Co-authored with Emily Nicholas, a patient advisor with health care organizations across Canada and director of health engagement and communication at Reframe Health Lab.
In one of the final episodes of Netflix's Master of None, Aziz Ansari, the lovable protagonist, ends up taking hours simply choosing the right taco spot. His time, of course, was spent "researching" a dizzying array of Yelp pages and food blogs, with the sole purpose of finding the perfect Sunday afternoon snack with a friend.
Now, contrast this to how you or a loved one ended up with the orthopedic surgeon whom operated on you, say, that very same Sunday.
You probably didn't do a lot of research. And even if you tried, there probably wasn't a whole lot to base your decision on. You might have entrusted your family doctor with the same person she has referred others to for years. Or maybe there was a surgeon at a hospital in your hometown, sparing you the drive into the city.
In some ways, this is our Canadian health care paradox. The virtue of a single-payer system affords us some of the richest health data in the world, but the way we actually use data to help with health care decisions or drive our own performance is wanting.
As a patient, it is incredibly trying at times to listen to the tune of "patient-centred care," only to hear that such health care data would be over our heads in the same breath. Or better yet, "they wouldn't want to use it any way." Most of the evidence, actually, indicates that patients do want access to such information. Unfortunately, most of the information out there has been crafted and delivered without the end-user in mind: the patient. There are exceptions, however.
We know the complexity of our health care system can't be boiled down to a taco truck.
Take for example, the U.K.'s NHS Choices initiative. The website has been around for close to a decade, with the mission of "empowering patients through access to clear information on health and social care services."
Browsing through the site offers an A-Z index of common health conditions, a GPS tracker for local services, and the ability to read reviews and post comments on care. You can even see if the staff working at a given hospital would recommend it to others. While it has the esthetic of an official agency-run site (not a whole lot of flash), an independent evaluation showed the site was successful in reducing unnecessary demand for GP consultations among young, healthy users. So, not only has it become a staple of patient and public engagement in the U.K., there may also be a cost-savings angle, as well.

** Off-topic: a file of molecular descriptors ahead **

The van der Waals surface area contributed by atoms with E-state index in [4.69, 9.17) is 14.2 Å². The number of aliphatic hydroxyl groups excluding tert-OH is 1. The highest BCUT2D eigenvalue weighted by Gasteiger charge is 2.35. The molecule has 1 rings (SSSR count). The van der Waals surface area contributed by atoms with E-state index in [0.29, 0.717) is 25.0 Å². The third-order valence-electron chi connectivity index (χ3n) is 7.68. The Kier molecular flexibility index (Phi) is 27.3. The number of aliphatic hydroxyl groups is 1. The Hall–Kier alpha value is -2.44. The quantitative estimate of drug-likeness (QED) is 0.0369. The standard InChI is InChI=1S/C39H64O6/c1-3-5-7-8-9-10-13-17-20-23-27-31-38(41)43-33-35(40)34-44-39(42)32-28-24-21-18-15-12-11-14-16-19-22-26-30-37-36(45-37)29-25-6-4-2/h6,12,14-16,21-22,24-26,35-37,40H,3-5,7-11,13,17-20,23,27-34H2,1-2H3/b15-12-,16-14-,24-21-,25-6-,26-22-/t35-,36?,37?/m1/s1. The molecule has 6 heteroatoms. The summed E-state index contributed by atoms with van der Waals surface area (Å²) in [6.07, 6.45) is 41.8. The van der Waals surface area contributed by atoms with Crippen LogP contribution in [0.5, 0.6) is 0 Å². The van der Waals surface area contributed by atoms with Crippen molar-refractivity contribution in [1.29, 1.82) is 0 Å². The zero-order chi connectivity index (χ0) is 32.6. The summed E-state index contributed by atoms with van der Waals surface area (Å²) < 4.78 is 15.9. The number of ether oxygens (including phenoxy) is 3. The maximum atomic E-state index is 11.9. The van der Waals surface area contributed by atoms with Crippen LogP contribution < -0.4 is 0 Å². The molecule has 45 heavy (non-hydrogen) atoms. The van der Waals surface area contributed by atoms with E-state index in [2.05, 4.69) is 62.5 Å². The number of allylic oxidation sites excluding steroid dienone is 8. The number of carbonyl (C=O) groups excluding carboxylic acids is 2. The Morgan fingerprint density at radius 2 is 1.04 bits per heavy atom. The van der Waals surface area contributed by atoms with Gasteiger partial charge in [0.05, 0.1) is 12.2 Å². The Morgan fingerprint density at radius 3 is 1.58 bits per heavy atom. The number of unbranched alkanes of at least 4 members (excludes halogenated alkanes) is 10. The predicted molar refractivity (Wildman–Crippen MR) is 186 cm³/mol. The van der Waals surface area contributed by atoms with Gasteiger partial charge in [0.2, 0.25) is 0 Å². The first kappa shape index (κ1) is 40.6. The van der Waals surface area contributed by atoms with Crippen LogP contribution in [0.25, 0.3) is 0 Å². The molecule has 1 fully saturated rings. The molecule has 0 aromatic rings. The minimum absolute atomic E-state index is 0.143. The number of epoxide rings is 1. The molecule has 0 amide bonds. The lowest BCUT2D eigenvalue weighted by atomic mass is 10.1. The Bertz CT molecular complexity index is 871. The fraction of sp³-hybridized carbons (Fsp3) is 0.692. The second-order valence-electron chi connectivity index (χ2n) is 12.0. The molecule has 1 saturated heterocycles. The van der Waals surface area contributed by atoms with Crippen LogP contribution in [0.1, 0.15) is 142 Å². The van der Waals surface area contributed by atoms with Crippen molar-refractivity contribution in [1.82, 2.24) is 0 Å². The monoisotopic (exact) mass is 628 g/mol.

A more contentious example, maybe unsurprisingly, comes from the United States. After folks at Pro Publica found differing complication and mortality rates among surgeons, even at outstanding hospitals, they decided to launch a nationwide database, Surgeon Scorecard, to help patients pick the right surgeon. How you adjust for the complexity of patients and a myriad of other measurement issues set off heated debate among surgeons. But instead of backing away, or digging its head in the sand, Pro Publica has only invited such empirical discussion to improve the tool.
Individual physicians could also stand to gain from more feedback. The mechanism? Peer comparison. A recent study in The Journal of the American Medical Association found that when it came to curbing antibiotic prescribing, physicians who were emailed their standing compared to top performers reduced inappropriate prescribing to the greatest effect. In fact, Health Quality Ontario has already begun rolling out voluntary practice reports for physicians to get a better handle on how and where they stack up. The initial feedback sounds promising.
We know the complexity of our health care system can't be boiled down to a taco truck. But our take-away is that for transparency to truly matter, the medium and metrics have to be meaningful. This means patients shaping more of the measures that our system pays attention to. And it most definitely means not having to dig through PDFs or excel sheets when it comes to making informed health care decisions.
If we're really serious about patient centred care, and liberating data, that probably also means letting us get access to our own electronic health records. And from a more individual level, more feedback as to how we perform as providers -- whether it be antibiotic prescribing or diabetes management -- would largely be welcome if not punitive, but supportive and iterative in nature.
We simply cannot ask patients to choose wisely, or providers to perform better, if we are all kept in the dark.
This article was previously published in the Toronto Star.
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